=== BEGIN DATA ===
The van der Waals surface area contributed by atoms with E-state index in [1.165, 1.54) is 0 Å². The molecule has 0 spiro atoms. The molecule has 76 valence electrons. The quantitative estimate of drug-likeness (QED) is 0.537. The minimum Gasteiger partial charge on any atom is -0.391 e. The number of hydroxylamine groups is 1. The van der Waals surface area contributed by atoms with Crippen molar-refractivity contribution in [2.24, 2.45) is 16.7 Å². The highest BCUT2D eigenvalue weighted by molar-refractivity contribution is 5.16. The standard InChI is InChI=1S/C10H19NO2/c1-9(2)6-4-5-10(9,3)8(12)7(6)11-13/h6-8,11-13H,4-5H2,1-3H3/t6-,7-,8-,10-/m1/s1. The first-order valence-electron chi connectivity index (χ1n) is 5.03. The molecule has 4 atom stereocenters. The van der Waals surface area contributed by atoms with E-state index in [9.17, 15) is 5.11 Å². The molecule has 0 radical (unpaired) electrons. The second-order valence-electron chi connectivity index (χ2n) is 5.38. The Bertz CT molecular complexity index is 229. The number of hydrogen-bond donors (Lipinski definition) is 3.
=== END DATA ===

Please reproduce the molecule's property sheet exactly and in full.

The van der Waals surface area contributed by atoms with E-state index in [1.165, 1.54) is 0 Å². The molecule has 0 spiro atoms. The molecule has 76 valence electrons. The quantitative estimate of drug-likeness (QED) is 0.537. The minimum Gasteiger partial charge on any atom is -0.391 e. The number of hydroxylamine groups is 1. The van der Waals surface area contributed by atoms with Crippen molar-refractivity contribution in [2.24, 2.45) is 16.7 Å². The highest BCUT2D eigenvalue weighted by molar-refractivity contribution is 5.16. The standard InChI is InChI=1S/C10H19NO2/c1-9(2)6-4-5-10(9,3)8(12)7(6)11-13/h6-8,11-13H,4-5H2,1-3H3/t6-,7-,8-,10-/m1/s1. The first-order valence-electron chi connectivity index (χ1n) is 5.03. The molecule has 4 atom stereocenters. The van der Waals surface area contributed by atoms with E-state index in [9.17, 15) is 5.11 Å². The molecule has 0 radical (unpaired) electrons. The second-order valence-electron chi connectivity index (χ2n) is 5.38. The Bertz CT molecular complexity index is 229. The number of hydrogen-bond donors (Lipinski definition) is 3.